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Making the Connection

By Anita Merina

From story quilt and workships to advocacy training, school-based program cretively engages parents.


Parents become roving readers at Columbia
Elementary School in Prince Georges County, Md.

When parents and students come from various countries, different backgrounds, and even have language or literacy skills that vary, it’s sometimes difficult to know where to begin with parent outreach and involvement.

At Mt. Rainier Elementary School in Prince Georges County, Md., story sharing is the first step.

That’s the foundation of Tellin’ Stories, Family Partners, a new program made possible through the social justice organization Teaching for Change. Parents, with the help of Mt. Rainier and Teaching for Change staff, will share stories of their families, their homelands, and their community, along with the hopes and dreams they have for their children.

“It’s common ground,” says Allyson Criner Brown, Tellin’ Stories coordinator and liaision to Mt. Rainier. “In this school with 58 percent Hispanic students, 27 percent African American students, 11 percent white students and 3 percent Asian Pacific Islander, sharing stories brings the parents and educators together.”
While parents receive training on everything from reading to deciphering report cards and standards to advocating for their children, says Criner Brown, teachers receive training on improving parent involvement.

Andrea Vincent, an ESOL teacher at Mt. Rainier co-teaches with general classroom teachers in the first and fifth grades. She appreciates the multi-layered approach to engaging parents and teachers. “This is exciting for me because the program shares my philosophy about parent engagement,” says Vincent. “It’s sadly rare to have parents, teachers, and parent liaisons in one room answering the question of how we can make parent involvement and ultimately, student learning. Now, we’ll be working together throughout the year.”

At Mt. Rainier, the parents’ stories will be transformed into a story quilt they will create together. “With each quilt square, a family story is told,” explains Brown. “Parents work so carefully to create their square, sewing or gluing in pictures or mementos. It’s a point of pride for them.”

The quilt will be presented to the school and put on display for students, parents, and teachers.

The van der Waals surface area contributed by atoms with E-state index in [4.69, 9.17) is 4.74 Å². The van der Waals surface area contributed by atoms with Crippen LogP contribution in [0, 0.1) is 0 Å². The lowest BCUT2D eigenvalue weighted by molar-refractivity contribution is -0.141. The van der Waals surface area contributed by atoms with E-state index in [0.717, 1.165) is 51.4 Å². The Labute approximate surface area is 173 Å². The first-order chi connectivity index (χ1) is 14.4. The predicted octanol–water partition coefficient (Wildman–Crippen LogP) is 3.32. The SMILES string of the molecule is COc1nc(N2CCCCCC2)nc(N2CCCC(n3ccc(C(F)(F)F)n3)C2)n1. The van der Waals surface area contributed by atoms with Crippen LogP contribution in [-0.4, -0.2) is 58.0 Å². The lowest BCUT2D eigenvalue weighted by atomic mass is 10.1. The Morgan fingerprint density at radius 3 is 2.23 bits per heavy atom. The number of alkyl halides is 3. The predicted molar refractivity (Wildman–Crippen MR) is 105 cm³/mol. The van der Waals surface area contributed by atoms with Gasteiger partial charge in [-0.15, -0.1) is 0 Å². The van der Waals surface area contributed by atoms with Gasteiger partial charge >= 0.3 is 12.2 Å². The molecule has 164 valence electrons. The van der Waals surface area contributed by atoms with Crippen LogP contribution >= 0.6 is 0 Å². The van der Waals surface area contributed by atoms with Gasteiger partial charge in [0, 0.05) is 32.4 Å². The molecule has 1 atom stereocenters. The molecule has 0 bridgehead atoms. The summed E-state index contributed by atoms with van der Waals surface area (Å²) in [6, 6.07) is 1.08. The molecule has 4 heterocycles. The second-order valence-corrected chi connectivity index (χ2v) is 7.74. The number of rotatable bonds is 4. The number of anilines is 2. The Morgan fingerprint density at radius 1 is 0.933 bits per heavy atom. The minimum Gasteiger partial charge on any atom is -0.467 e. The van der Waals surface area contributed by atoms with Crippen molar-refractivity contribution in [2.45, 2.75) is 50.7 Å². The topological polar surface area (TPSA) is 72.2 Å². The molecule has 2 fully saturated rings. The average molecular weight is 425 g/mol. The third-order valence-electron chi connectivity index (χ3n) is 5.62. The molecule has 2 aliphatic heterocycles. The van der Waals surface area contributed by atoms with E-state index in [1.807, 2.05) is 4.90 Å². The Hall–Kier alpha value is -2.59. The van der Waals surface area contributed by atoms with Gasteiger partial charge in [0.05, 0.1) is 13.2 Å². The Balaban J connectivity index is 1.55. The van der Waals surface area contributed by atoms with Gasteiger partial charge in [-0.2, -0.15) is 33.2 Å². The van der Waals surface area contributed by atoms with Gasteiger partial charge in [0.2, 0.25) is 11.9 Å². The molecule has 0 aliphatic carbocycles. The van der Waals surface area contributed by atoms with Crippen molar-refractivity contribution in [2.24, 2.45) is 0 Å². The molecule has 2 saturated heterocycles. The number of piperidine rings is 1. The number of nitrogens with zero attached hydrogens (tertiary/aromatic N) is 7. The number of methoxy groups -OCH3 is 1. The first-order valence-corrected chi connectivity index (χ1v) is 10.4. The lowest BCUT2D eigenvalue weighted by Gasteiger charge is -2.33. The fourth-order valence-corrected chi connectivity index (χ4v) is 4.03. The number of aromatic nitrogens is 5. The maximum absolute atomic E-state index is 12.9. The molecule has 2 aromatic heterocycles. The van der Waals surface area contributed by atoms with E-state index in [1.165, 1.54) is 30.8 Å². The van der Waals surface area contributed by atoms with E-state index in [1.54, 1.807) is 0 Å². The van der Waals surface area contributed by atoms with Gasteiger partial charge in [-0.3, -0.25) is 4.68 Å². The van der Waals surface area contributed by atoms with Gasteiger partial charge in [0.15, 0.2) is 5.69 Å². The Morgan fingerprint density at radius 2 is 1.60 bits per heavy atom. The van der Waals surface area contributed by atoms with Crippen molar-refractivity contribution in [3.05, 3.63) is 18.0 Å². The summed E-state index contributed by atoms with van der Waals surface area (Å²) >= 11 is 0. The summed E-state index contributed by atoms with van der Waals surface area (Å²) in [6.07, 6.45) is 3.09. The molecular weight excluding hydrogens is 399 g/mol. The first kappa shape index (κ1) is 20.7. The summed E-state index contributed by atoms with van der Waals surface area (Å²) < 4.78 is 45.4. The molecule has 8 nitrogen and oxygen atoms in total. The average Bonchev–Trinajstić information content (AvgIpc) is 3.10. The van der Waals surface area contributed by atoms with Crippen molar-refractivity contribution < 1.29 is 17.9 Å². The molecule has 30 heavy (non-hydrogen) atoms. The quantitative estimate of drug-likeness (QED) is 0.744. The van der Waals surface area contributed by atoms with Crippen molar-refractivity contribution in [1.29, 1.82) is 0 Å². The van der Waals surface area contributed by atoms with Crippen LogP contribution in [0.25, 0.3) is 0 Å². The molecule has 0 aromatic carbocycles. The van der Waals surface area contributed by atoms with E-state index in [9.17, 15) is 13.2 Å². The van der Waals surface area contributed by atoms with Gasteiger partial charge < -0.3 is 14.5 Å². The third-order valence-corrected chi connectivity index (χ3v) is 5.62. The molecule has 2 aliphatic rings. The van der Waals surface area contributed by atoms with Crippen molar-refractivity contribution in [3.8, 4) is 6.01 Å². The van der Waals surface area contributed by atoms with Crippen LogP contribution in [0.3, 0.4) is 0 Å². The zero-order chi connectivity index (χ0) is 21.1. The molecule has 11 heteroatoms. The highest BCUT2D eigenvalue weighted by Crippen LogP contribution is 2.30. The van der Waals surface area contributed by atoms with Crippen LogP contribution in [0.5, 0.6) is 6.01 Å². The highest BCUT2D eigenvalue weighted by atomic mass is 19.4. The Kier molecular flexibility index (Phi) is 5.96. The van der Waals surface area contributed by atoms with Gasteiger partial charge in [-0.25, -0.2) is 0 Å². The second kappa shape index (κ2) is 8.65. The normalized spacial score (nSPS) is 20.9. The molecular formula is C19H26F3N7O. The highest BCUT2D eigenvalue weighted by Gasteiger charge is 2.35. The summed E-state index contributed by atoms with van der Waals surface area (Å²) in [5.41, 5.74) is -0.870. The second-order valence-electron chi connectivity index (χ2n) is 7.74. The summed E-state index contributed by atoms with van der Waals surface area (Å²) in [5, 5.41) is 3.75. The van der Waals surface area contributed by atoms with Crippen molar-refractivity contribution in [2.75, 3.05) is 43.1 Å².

Vincent is also excited about “Roving Readers,” an effort that will include classroom teachers, reading specialists, and the parent liaison who will work with parents throughout the school year in reading aloud, selecting books for home and the classroom. The program will also teach parents how to ask questions of student listeners, and provide tips that will help parents share stories with classrooms in their native languages and in English. “My students will have the chance to see their own parents read or share stories with their classmates, or other classrooms, and it will really make them proud to see them getting involved,” says Vincent.

Tellin’ Stories will also help parents advocate for their children. “As we develop the comfort level between parents and educators and administrators, we work together to address the challenges of the school itself and how parents can help,” Criner Brown says. “Parents learn to help their child at home but also their school and community.” Grade-level dialogues between parents and teachers will help parents share their concerns with the school. Leadership and advocacy workshops will help parents become advocates for the educators and the school in the district.

Most of all, the activist parents become even more engaged at home, using the reading, writing, and leadership skills to help their children.

Does it make a difference? Criner-Brown points to a 2008 example of a Prince George’s county parent who recently contacted her Tellin’ Stories liaison. “She wanted to thank the school and teachers and principal for getting her involved and teaching her how to help her child,” Criner Brown says. “Her child recently graduated valedictorian of her class and received multiple college offers.”

For more information, go to Tellin’ Stories.


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